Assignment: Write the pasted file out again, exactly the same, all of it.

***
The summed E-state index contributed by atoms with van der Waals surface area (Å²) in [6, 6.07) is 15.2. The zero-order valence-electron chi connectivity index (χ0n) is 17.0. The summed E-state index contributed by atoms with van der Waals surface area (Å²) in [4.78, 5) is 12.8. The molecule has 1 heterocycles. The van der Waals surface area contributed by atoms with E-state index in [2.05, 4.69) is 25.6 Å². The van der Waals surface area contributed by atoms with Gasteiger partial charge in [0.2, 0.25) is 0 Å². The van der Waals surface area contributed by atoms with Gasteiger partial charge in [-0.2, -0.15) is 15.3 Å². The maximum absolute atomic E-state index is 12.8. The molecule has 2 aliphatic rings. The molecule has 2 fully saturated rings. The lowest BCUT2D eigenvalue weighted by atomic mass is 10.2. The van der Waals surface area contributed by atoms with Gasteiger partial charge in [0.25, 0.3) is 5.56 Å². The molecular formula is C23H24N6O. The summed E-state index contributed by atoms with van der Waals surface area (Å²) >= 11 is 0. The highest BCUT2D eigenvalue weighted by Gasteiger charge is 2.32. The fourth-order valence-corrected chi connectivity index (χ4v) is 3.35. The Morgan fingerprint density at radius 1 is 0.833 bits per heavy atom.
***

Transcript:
The summed E-state index contributed by atoms with van der Waals surface area (Å²) in [6, 6.07) is 15.2. The zero-order valence-electron chi connectivity index (χ0n) is 17.0. The summed E-state index contributed by atoms with van der Waals surface area (Å²) in [4.78, 5) is 12.8. The molecule has 1 heterocycles. The van der Waals surface area contributed by atoms with E-state index in [2.05, 4.69) is 25.6 Å². The van der Waals surface area contributed by atoms with Gasteiger partial charge in [0.2, 0.25) is 0 Å². The van der Waals surface area contributed by atoms with Gasteiger partial charge in [-0.2, -0.15) is 15.3 Å². The maximum absolute atomic E-state index is 12.8. The molecule has 2 aliphatic rings. The molecule has 2 fully saturated rings. The lowest BCUT2D eigenvalue weighted by atomic mass is 10.2. The van der Waals surface area contributed by atoms with Gasteiger partial charge in [0.25, 0.3) is 5.56 Å². The molecular formula is C23H24N6O. The summed E-state index contributed by atoms with van der Waals surface area (Å²) >= 11 is 0. The highest BCUT2D eigenvalue weighted by Gasteiger charge is 2.32. The fourth-order valence-corrected chi connectivity index (χ4v) is 3.35. The Morgan fingerprint density at radius 1 is 0.833 bits per heavy atom.